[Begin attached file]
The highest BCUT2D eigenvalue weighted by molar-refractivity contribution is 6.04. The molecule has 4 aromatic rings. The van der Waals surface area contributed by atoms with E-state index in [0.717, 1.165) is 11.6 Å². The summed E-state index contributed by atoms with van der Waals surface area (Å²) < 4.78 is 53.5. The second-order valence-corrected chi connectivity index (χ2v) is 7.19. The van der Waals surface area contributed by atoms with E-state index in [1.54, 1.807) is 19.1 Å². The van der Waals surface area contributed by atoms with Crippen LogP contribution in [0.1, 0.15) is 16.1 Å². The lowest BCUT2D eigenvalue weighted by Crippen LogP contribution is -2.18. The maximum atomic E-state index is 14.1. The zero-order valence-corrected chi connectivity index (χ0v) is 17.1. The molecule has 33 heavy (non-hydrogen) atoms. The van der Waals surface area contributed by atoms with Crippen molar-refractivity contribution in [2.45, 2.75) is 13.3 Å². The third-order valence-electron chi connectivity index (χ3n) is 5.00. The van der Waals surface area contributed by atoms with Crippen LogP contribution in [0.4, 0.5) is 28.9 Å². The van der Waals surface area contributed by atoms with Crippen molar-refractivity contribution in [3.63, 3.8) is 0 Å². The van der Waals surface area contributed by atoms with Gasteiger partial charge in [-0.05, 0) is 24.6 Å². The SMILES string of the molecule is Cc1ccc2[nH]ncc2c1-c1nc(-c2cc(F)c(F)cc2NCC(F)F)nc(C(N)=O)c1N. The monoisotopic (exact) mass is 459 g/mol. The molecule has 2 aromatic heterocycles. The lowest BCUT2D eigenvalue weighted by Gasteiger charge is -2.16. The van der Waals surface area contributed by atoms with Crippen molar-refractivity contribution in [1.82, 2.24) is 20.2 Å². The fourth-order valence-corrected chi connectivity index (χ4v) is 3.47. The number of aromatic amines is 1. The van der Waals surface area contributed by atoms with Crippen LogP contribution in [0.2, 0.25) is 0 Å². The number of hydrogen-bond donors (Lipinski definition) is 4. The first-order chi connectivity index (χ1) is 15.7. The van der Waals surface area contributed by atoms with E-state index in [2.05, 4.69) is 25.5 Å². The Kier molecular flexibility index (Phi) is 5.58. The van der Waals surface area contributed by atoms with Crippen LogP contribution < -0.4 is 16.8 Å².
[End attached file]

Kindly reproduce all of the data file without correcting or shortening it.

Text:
The highest BCUT2D eigenvalue weighted by molar-refractivity contribution is 6.04. The molecule has 4 aromatic rings. The van der Waals surface area contributed by atoms with E-state index in [0.717, 1.165) is 11.6 Å². The summed E-state index contributed by atoms with van der Waals surface area (Å²) < 4.78 is 53.5. The second-order valence-corrected chi connectivity index (χ2v) is 7.19. The van der Waals surface area contributed by atoms with E-state index in [1.54, 1.807) is 19.1 Å². The van der Waals surface area contributed by atoms with Crippen LogP contribution in [0.1, 0.15) is 16.1 Å². The lowest BCUT2D eigenvalue weighted by Crippen LogP contribution is -2.18. The maximum atomic E-state index is 14.1. The zero-order valence-corrected chi connectivity index (χ0v) is 17.1. The molecule has 33 heavy (non-hydrogen) atoms. The van der Waals surface area contributed by atoms with Crippen molar-refractivity contribution in [2.45, 2.75) is 13.3 Å². The third-order valence-electron chi connectivity index (χ3n) is 5.00. The van der Waals surface area contributed by atoms with Crippen LogP contribution in [0.4, 0.5) is 28.9 Å². The van der Waals surface area contributed by atoms with Crippen molar-refractivity contribution in [3.63, 3.8) is 0 Å². The van der Waals surface area contributed by atoms with Gasteiger partial charge in [-0.05, 0) is 24.6 Å². The SMILES string of the molecule is Cc1ccc2[nH]ncc2c1-c1nc(-c2cc(F)c(F)cc2NCC(F)F)nc(C(N)=O)c1N. The monoisotopic (exact) mass is 459 g/mol. The molecule has 2 aromatic heterocycles. The lowest BCUT2D eigenvalue weighted by Gasteiger charge is -2.16. The van der Waals surface area contributed by atoms with Crippen molar-refractivity contribution in [1.82, 2.24) is 20.2 Å². The fourth-order valence-corrected chi connectivity index (χ4v) is 3.47. The number of aromatic amines is 1. The van der Waals surface area contributed by atoms with Crippen LogP contribution in [0.2, 0.25) is 0 Å². The number of hydrogen-bond donors (Lipinski definition) is 4. The first-order chi connectivity index (χ1) is 15.7. The van der Waals surface area contributed by atoms with E-state index in [2.05, 4.69) is 25.5 Å². The Kier molecular flexibility index (Phi) is 5.58. The van der Waals surface area contributed by atoms with Crippen LogP contribution < -0.4 is 16.8 Å².